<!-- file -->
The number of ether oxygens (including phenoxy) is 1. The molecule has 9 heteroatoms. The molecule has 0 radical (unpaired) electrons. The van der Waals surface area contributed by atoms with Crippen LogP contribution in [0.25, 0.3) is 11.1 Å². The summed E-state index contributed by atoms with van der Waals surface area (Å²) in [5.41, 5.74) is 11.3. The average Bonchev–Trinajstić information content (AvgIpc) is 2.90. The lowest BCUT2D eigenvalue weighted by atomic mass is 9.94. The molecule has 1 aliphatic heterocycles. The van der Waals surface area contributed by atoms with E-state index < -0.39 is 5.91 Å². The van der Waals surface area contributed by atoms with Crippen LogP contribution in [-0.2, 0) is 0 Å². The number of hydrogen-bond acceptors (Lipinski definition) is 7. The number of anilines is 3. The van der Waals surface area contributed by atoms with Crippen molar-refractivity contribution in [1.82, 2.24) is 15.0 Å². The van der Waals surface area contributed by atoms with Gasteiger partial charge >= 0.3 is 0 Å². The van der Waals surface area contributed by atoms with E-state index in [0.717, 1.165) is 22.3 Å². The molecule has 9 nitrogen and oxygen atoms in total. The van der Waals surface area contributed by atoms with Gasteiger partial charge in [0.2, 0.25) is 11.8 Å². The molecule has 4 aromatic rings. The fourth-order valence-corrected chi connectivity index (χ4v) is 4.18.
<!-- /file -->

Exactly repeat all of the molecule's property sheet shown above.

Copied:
The number of ether oxygens (including phenoxy) is 1. The molecule has 9 heteroatoms. The molecule has 0 radical (unpaired) electrons. The van der Waals surface area contributed by atoms with Crippen LogP contribution in [0.25, 0.3) is 11.1 Å². The summed E-state index contributed by atoms with van der Waals surface area (Å²) in [5.41, 5.74) is 11.3. The average Bonchev–Trinajstić information content (AvgIpc) is 2.90. The lowest BCUT2D eigenvalue weighted by atomic mass is 9.94. The molecule has 1 aliphatic heterocycles. The van der Waals surface area contributed by atoms with E-state index < -0.39 is 5.91 Å². The van der Waals surface area contributed by atoms with Crippen LogP contribution in [-0.2, 0) is 0 Å². The number of hydrogen-bond acceptors (Lipinski definition) is 7. The number of anilines is 3. The van der Waals surface area contributed by atoms with Crippen molar-refractivity contribution in [1.82, 2.24) is 15.0 Å². The van der Waals surface area contributed by atoms with Gasteiger partial charge >= 0.3 is 0 Å². The van der Waals surface area contributed by atoms with E-state index in [0.717, 1.165) is 22.3 Å². The molecule has 9 nitrogen and oxygen atoms in total. The van der Waals surface area contributed by atoms with Gasteiger partial charge in [0.2, 0.25) is 11.8 Å². The molecule has 4 aromatic rings. The fourth-order valence-corrected chi connectivity index (χ4v) is 4.18.